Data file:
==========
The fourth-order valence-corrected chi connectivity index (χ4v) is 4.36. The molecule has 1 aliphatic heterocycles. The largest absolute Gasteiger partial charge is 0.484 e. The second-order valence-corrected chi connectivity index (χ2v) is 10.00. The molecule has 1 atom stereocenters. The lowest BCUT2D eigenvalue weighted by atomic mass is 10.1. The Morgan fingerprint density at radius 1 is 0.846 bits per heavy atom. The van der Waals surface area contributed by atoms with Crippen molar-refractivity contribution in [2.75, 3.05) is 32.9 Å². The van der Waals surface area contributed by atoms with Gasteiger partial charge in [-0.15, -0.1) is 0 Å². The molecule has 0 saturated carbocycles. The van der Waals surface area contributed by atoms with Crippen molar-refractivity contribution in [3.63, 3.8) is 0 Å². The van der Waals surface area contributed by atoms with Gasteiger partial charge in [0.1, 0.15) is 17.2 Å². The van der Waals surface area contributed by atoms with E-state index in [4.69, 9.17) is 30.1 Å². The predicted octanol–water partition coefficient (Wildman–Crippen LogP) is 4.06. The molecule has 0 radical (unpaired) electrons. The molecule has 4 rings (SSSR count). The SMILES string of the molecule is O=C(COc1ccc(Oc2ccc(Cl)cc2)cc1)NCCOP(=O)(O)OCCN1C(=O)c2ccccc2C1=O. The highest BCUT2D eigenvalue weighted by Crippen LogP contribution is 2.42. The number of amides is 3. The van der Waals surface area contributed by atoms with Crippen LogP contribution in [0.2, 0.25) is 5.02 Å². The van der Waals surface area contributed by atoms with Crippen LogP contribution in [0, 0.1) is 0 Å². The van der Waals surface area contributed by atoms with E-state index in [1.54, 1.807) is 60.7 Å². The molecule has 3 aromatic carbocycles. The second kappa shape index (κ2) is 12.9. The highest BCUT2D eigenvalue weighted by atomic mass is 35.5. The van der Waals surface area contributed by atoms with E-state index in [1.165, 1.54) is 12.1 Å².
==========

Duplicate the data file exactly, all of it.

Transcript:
The fourth-order valence-corrected chi connectivity index (χ4v) is 4.36. The molecule has 1 aliphatic heterocycles. The largest absolute Gasteiger partial charge is 0.484 e. The second-order valence-corrected chi connectivity index (χ2v) is 10.00. The molecule has 1 atom stereocenters. The lowest BCUT2D eigenvalue weighted by atomic mass is 10.1. The Morgan fingerprint density at radius 1 is 0.846 bits per heavy atom. The van der Waals surface area contributed by atoms with Crippen molar-refractivity contribution in [2.75, 3.05) is 32.9 Å². The van der Waals surface area contributed by atoms with Gasteiger partial charge in [-0.15, -0.1) is 0 Å². The molecule has 0 saturated carbocycles. The van der Waals surface area contributed by atoms with Crippen molar-refractivity contribution in [3.63, 3.8) is 0 Å². The van der Waals surface area contributed by atoms with Gasteiger partial charge in [0.1, 0.15) is 17.2 Å². The van der Waals surface area contributed by atoms with E-state index in [4.69, 9.17) is 30.1 Å². The predicted octanol–water partition coefficient (Wildman–Crippen LogP) is 4.06. The molecule has 0 radical (unpaired) electrons. The molecule has 4 rings (SSSR count). The SMILES string of the molecule is O=C(COc1ccc(Oc2ccc(Cl)cc2)cc1)NCCOP(=O)(O)OCCN1C(=O)c2ccccc2C1=O. The highest BCUT2D eigenvalue weighted by Crippen LogP contribution is 2.42. The number of amides is 3. The van der Waals surface area contributed by atoms with Crippen LogP contribution in [0.2, 0.25) is 5.02 Å². The van der Waals surface area contributed by atoms with Crippen LogP contribution in [0, 0.1) is 0 Å². The van der Waals surface area contributed by atoms with E-state index in [1.54, 1.807) is 60.7 Å². The molecule has 3 aromatic carbocycles. The second kappa shape index (κ2) is 12.9. The highest BCUT2D eigenvalue weighted by atomic mass is 35.5. The van der Waals surface area contributed by atoms with E-state index in [1.165, 1.54) is 12.1 Å².